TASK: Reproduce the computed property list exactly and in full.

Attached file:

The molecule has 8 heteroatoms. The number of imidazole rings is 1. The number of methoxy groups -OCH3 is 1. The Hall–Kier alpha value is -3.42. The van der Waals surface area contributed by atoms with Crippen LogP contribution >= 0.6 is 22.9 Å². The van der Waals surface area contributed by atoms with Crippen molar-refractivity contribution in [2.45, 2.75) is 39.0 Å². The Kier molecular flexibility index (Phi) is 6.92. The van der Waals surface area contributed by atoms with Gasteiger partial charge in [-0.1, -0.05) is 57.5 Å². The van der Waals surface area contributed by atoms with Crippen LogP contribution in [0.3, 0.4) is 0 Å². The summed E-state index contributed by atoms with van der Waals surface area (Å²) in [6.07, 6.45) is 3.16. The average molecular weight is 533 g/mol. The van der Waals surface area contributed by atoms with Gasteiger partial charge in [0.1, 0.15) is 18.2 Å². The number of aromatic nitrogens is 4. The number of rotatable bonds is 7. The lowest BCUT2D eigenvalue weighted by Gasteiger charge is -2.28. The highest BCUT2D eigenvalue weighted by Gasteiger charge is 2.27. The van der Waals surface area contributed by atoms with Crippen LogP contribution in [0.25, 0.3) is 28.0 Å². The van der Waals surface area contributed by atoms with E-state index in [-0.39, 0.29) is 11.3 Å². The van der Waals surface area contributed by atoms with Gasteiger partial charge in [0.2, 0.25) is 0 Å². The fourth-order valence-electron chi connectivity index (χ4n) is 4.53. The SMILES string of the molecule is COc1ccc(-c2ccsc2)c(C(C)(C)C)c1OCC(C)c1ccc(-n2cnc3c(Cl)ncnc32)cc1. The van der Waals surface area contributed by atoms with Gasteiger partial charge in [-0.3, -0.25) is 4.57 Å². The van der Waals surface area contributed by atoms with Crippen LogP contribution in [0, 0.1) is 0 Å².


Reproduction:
The molecule has 8 heteroatoms. The number of imidazole rings is 1. The number of methoxy groups -OCH3 is 1. The Hall–Kier alpha value is -3.42. The van der Waals surface area contributed by atoms with Crippen LogP contribution >= 0.6 is 22.9 Å². The van der Waals surface area contributed by atoms with Crippen molar-refractivity contribution in [2.45, 2.75) is 39.0 Å². The Kier molecular flexibility index (Phi) is 6.92. The van der Waals surface area contributed by atoms with Gasteiger partial charge in [-0.1, -0.05) is 57.5 Å². The van der Waals surface area contributed by atoms with Crippen LogP contribution in [0.3, 0.4) is 0 Å². The summed E-state index contributed by atoms with van der Waals surface area (Å²) in [6.07, 6.45) is 3.16. The average molecular weight is 533 g/mol. The van der Waals surface area contributed by atoms with Gasteiger partial charge in [0.1, 0.15) is 18.2 Å². The number of aromatic nitrogens is 4. The number of rotatable bonds is 7. The lowest BCUT2D eigenvalue weighted by Gasteiger charge is -2.28. The highest BCUT2D eigenvalue weighted by Gasteiger charge is 2.27. The van der Waals surface area contributed by atoms with Crippen LogP contribution in [0.25, 0.3) is 28.0 Å². The van der Waals surface area contributed by atoms with E-state index in [-0.39, 0.29) is 11.3 Å². The van der Waals surface area contributed by atoms with Gasteiger partial charge in [0.2, 0.25) is 0 Å². The fourth-order valence-electron chi connectivity index (χ4n) is 4.53. The SMILES string of the molecule is COc1ccc(-c2ccsc2)c(C(C)(C)C)c1OCC(C)c1ccc(-n2cnc3c(Cl)ncnc32)cc1. The van der Waals surface area contributed by atoms with Gasteiger partial charge in [-0.3, -0.25) is 4.57 Å². The van der Waals surface area contributed by atoms with Crippen LogP contribution in [0, 0.1) is 0 Å².